Traditional Kimono making in Japan may become a dead art

Yasutaka Komiya, an 84-year-old craftsman, sat on a woven tatami mat floor flicking through piles of exquisitely decorated rainbow-hued silk.

"I started learning how to dye kimono fabrics in this style when I was 12," he said. "A few hundred years ago, thousands of people were doing this. But today? We are one of only three families left in Japan who can do this work."

The kimono industry, which produces one of the most enduring cultural symbols of Japan, is in crisis. Previously sustained by the need to dress an entire nation in traditional costume, it has today shrunk to a fraction of its former size.

Now leading figures in the industry are warning that within a decade the art of traditional kimono making, a crown in Japan’s cultural heritage, could die out altogether as a generation of Japanese craftsmen who have spent a lifetime using specialist skills inherited from their own parents are now in their eighties.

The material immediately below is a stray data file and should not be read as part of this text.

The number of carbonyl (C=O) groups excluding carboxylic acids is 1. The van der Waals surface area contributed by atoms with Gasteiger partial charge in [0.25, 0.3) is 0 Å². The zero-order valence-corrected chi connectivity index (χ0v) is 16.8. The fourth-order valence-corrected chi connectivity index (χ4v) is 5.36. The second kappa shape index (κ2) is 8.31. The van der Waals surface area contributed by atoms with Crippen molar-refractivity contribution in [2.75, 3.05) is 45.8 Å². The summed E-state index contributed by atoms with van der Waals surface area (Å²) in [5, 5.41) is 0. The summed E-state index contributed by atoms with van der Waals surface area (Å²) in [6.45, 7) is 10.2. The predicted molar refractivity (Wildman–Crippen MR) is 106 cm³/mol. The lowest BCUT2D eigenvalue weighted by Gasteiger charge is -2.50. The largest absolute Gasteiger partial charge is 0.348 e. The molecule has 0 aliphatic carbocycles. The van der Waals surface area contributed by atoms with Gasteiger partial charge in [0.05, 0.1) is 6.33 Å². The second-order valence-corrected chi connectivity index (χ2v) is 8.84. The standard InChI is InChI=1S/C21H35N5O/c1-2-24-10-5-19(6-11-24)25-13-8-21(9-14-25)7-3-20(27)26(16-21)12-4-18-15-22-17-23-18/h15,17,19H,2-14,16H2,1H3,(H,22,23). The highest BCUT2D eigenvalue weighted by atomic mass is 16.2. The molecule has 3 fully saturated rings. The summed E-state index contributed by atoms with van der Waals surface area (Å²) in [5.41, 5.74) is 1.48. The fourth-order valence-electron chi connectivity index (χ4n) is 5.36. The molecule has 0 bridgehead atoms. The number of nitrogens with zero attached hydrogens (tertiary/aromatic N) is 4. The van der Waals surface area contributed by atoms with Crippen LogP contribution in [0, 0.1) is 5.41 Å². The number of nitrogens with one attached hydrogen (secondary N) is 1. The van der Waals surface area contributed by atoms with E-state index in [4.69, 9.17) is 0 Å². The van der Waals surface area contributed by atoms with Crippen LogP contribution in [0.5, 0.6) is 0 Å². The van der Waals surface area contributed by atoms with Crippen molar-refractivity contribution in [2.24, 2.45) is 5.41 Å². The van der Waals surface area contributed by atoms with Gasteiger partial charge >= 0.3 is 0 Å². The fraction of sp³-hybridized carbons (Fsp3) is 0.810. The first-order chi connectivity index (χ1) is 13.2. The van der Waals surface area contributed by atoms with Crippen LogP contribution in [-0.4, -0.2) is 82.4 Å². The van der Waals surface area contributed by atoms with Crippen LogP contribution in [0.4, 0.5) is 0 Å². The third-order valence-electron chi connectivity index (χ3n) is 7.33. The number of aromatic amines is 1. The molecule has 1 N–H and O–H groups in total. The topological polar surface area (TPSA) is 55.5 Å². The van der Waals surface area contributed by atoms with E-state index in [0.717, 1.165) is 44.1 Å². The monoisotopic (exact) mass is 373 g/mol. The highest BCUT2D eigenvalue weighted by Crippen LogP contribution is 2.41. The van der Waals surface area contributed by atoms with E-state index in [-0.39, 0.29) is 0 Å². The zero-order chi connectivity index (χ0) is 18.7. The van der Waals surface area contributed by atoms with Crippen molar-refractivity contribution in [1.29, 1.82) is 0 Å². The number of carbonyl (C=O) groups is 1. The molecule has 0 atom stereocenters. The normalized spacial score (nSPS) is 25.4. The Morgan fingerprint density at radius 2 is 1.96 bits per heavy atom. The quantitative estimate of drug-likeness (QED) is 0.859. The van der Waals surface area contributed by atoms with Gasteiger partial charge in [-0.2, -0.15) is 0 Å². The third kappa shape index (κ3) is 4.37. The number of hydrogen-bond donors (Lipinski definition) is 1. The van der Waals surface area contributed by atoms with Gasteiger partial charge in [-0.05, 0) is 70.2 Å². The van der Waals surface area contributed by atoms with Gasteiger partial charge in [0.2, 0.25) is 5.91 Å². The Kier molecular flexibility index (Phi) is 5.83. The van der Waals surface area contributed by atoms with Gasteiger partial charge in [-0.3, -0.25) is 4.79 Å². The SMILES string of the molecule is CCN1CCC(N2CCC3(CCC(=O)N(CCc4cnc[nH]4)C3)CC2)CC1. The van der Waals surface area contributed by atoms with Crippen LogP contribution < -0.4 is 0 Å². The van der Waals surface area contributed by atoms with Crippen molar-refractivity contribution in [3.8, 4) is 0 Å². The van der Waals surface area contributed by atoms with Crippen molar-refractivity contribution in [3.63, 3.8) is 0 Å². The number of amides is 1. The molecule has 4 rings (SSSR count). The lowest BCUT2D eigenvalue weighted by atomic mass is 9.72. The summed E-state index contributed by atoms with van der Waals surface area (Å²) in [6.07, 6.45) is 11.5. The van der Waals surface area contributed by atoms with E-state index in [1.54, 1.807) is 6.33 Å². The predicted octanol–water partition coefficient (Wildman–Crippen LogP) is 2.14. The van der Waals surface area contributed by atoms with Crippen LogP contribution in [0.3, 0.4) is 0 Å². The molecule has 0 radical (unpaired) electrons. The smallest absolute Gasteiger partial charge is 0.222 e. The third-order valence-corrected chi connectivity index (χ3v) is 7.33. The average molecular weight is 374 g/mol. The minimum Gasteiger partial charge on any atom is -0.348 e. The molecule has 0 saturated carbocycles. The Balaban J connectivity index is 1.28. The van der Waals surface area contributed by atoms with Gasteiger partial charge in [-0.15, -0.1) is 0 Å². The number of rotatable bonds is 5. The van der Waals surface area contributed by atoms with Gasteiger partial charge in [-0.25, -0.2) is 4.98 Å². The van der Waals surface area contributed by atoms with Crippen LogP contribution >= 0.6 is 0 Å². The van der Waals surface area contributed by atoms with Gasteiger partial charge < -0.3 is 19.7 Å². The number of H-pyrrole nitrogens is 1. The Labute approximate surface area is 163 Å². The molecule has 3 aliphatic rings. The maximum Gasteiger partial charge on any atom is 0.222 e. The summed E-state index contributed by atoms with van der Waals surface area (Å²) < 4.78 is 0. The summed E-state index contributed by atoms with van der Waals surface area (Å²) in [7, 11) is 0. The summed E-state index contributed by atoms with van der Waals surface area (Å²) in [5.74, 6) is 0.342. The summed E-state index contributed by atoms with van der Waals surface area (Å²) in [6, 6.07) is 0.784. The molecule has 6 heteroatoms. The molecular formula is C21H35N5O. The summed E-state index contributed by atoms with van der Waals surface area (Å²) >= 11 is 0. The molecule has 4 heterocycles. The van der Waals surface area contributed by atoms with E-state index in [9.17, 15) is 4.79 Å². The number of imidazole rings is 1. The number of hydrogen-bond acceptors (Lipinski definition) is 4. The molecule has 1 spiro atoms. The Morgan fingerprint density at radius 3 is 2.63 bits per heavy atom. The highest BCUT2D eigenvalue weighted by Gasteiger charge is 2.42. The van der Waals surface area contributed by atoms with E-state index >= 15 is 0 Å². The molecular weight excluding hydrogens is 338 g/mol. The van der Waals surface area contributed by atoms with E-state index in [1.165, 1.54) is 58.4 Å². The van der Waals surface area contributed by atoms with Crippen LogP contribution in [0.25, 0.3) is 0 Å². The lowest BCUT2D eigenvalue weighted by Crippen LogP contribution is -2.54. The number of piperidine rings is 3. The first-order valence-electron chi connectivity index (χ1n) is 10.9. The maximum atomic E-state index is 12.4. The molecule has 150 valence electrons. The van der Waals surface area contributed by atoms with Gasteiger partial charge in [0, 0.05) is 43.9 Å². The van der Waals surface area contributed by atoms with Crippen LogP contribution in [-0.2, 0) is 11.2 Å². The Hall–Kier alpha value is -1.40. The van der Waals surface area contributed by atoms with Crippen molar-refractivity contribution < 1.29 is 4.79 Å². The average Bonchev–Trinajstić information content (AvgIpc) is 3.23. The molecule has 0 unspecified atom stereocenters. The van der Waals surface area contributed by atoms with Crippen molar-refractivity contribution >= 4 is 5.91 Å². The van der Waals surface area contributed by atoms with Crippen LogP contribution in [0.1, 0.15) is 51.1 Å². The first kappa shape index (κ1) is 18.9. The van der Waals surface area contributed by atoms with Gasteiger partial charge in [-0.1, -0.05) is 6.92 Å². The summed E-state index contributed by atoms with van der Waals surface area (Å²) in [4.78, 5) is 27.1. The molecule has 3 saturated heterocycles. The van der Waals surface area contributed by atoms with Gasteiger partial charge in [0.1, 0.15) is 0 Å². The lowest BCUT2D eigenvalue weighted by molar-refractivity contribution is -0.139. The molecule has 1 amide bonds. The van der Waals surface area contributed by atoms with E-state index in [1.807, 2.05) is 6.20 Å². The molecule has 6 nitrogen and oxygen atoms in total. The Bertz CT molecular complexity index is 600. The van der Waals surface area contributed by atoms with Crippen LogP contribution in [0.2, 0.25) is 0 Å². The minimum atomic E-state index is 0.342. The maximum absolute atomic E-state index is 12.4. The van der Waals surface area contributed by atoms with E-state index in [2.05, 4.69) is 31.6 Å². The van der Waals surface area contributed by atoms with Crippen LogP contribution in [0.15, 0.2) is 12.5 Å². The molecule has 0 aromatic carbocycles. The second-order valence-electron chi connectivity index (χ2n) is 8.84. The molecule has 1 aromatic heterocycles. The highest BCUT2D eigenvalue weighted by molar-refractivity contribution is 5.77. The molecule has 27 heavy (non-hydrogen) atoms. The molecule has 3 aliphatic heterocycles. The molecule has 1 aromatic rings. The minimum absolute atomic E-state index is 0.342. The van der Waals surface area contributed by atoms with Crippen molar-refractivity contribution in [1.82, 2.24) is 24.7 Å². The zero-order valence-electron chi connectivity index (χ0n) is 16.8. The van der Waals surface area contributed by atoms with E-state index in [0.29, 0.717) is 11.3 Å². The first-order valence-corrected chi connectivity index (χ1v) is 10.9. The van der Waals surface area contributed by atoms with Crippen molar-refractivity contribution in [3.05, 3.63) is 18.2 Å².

Soichi Sajiki, whose family has made the garments for 200 years, said: "Japan’s kimono industry is at a critical stage. We are seriously struggling to find ways of passing on our precious craftsmanship to the next generation.

"From the silk cocoon to the final product, there are more than 1,000 processes involved in one kimono, each carried out by different specialist craftsmen. It can take 40 years to master a single technique.

"Most craftsmen today are over 80 and within the next 10 years, many will pass away. We are in real danger of losing thousands of years of kimono-making techniques."

Read the rest of the story: Kimono making in Japan is a dying art – Telegraph.